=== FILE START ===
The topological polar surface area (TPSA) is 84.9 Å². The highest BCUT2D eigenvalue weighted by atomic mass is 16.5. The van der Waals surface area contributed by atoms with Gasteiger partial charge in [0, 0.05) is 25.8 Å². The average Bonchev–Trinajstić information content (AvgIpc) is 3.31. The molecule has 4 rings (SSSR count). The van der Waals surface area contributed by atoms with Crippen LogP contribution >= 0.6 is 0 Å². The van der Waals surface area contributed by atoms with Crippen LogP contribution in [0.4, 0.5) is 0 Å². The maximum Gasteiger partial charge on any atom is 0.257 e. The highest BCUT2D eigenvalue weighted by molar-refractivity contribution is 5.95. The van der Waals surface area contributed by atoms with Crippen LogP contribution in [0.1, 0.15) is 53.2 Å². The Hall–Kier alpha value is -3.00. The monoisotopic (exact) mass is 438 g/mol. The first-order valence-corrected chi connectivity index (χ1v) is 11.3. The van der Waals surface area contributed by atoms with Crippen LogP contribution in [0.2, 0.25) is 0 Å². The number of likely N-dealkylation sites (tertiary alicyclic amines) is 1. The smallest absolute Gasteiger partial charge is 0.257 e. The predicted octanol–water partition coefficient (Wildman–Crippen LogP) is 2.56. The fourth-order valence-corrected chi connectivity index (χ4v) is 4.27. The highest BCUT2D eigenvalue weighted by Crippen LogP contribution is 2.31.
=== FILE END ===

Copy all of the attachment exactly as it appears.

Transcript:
The topological polar surface area (TPSA) is 84.9 Å². The highest BCUT2D eigenvalue weighted by atomic mass is 16.5. The van der Waals surface area contributed by atoms with Gasteiger partial charge in [0, 0.05) is 25.8 Å². The average Bonchev–Trinajstić information content (AvgIpc) is 3.31. The molecule has 4 rings (SSSR count). The van der Waals surface area contributed by atoms with Crippen LogP contribution >= 0.6 is 0 Å². The van der Waals surface area contributed by atoms with Crippen LogP contribution in [0.4, 0.5) is 0 Å². The maximum Gasteiger partial charge on any atom is 0.257 e. The highest BCUT2D eigenvalue weighted by molar-refractivity contribution is 5.95. The van der Waals surface area contributed by atoms with Crippen LogP contribution in [0.1, 0.15) is 53.2 Å². The Hall–Kier alpha value is -3.00. The monoisotopic (exact) mass is 438 g/mol. The first-order valence-corrected chi connectivity index (χ1v) is 11.3. The van der Waals surface area contributed by atoms with Crippen LogP contribution in [0.2, 0.25) is 0 Å². The number of likely N-dealkylation sites (tertiary alicyclic amines) is 1. The smallest absolute Gasteiger partial charge is 0.257 e. The predicted octanol–water partition coefficient (Wildman–Crippen LogP) is 2.56. The fourth-order valence-corrected chi connectivity index (χ4v) is 4.27. The highest BCUT2D eigenvalue weighted by Crippen LogP contribution is 2.31.